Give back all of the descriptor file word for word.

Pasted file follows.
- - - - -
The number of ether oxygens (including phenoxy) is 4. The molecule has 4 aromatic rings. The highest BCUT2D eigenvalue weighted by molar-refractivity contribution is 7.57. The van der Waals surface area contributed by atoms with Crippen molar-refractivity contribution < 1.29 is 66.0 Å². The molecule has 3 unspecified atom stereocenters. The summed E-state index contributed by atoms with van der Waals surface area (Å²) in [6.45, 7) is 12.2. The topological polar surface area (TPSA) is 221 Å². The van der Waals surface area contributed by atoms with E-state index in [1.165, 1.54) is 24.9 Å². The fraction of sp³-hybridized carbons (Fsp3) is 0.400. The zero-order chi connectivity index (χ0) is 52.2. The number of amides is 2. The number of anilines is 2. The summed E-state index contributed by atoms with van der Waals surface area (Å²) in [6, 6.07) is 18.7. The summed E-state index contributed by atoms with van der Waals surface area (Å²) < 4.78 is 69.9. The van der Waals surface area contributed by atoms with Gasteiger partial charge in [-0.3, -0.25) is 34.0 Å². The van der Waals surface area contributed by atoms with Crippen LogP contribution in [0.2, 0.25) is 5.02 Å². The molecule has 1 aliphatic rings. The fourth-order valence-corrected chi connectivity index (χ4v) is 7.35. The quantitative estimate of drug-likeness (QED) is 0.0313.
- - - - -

The number of ether oxygens (including phenoxy) is 4. The molecule has 4 aromatic rings. The highest BCUT2D eigenvalue weighted by molar-refractivity contribution is 7.57. The van der Waals surface area contributed by atoms with Crippen molar-refractivity contribution < 1.29 is 66.0 Å². The molecule has 3 unspecified atom stereocenters. The summed E-state index contributed by atoms with van der Waals surface area (Å²) in [6.45, 7) is 12.2. The topological polar surface area (TPSA) is 221 Å². The van der Waals surface area contributed by atoms with E-state index in [1.165, 1.54) is 24.9 Å². The fraction of sp³-hybridized carbons (Fsp3) is 0.400. The zero-order chi connectivity index (χ0) is 52.2. The number of amides is 2. The number of anilines is 2. The summed E-state index contributed by atoms with van der Waals surface area (Å²) in [6, 6.07) is 18.7. The summed E-state index contributed by atoms with van der Waals surface area (Å²) < 4.78 is 69.9. The van der Waals surface area contributed by atoms with Gasteiger partial charge in [-0.3, -0.25) is 34.0 Å². The van der Waals surface area contributed by atoms with Crippen LogP contribution in [0.2, 0.25) is 5.02 Å². The molecule has 1 aliphatic rings. The fourth-order valence-corrected chi connectivity index (χ4v) is 7.35. The quantitative estimate of drug-likeness (QED) is 0.0313.